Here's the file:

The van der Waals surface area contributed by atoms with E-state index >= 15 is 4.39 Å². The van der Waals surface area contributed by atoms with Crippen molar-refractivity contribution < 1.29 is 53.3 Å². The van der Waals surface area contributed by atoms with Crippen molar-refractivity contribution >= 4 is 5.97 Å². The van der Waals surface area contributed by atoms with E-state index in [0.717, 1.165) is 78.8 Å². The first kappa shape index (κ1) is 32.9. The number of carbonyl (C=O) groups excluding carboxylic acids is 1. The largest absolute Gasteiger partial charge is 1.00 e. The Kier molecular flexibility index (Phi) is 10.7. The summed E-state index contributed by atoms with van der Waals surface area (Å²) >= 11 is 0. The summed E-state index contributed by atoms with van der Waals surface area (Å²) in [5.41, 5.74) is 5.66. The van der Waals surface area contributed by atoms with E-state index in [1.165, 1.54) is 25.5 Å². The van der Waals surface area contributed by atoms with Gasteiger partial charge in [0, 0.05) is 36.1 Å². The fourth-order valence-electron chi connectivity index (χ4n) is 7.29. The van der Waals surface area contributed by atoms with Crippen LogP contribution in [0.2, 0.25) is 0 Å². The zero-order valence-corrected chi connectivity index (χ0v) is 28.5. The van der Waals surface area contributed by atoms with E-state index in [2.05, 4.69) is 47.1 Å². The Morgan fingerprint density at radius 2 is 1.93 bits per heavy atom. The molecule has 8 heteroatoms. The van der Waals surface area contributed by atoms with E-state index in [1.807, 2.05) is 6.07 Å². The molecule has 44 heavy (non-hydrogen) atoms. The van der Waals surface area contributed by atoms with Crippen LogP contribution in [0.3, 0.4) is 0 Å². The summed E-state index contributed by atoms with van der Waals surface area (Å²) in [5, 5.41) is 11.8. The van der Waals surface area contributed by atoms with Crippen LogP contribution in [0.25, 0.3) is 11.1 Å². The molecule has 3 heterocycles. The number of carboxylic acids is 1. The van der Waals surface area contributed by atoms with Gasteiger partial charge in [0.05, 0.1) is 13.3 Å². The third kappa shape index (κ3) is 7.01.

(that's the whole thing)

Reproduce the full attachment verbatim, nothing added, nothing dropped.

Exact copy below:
The van der Waals surface area contributed by atoms with E-state index >= 15 is 4.39 Å². The van der Waals surface area contributed by atoms with Crippen molar-refractivity contribution < 1.29 is 53.3 Å². The van der Waals surface area contributed by atoms with Crippen molar-refractivity contribution >= 4 is 5.97 Å². The van der Waals surface area contributed by atoms with E-state index in [0.717, 1.165) is 78.8 Å². The first kappa shape index (κ1) is 32.9. The number of carbonyl (C=O) groups excluding carboxylic acids is 1. The largest absolute Gasteiger partial charge is 1.00 e. The Kier molecular flexibility index (Phi) is 10.7. The summed E-state index contributed by atoms with van der Waals surface area (Å²) >= 11 is 0. The summed E-state index contributed by atoms with van der Waals surface area (Å²) in [5.41, 5.74) is 5.66. The van der Waals surface area contributed by atoms with E-state index in [1.165, 1.54) is 25.5 Å². The van der Waals surface area contributed by atoms with Gasteiger partial charge in [0, 0.05) is 36.1 Å². The fourth-order valence-electron chi connectivity index (χ4n) is 7.29. The van der Waals surface area contributed by atoms with Crippen LogP contribution in [0.2, 0.25) is 0 Å². The zero-order valence-corrected chi connectivity index (χ0v) is 28.5. The van der Waals surface area contributed by atoms with E-state index in [2.05, 4.69) is 47.1 Å². The Morgan fingerprint density at radius 2 is 1.93 bits per heavy atom. The molecule has 8 heteroatoms. The van der Waals surface area contributed by atoms with E-state index in [1.807, 2.05) is 6.07 Å². The molecule has 44 heavy (non-hydrogen) atoms. The van der Waals surface area contributed by atoms with Crippen LogP contribution in [0.3, 0.4) is 0 Å². The summed E-state index contributed by atoms with van der Waals surface area (Å²) in [5, 5.41) is 11.8. The van der Waals surface area contributed by atoms with Crippen LogP contribution in [0.25, 0.3) is 11.1 Å². The molecule has 3 heterocycles. The number of carboxylic acids is 1. The van der Waals surface area contributed by atoms with Gasteiger partial charge in [0.05, 0.1) is 13.3 Å². The third kappa shape index (κ3) is 7.01.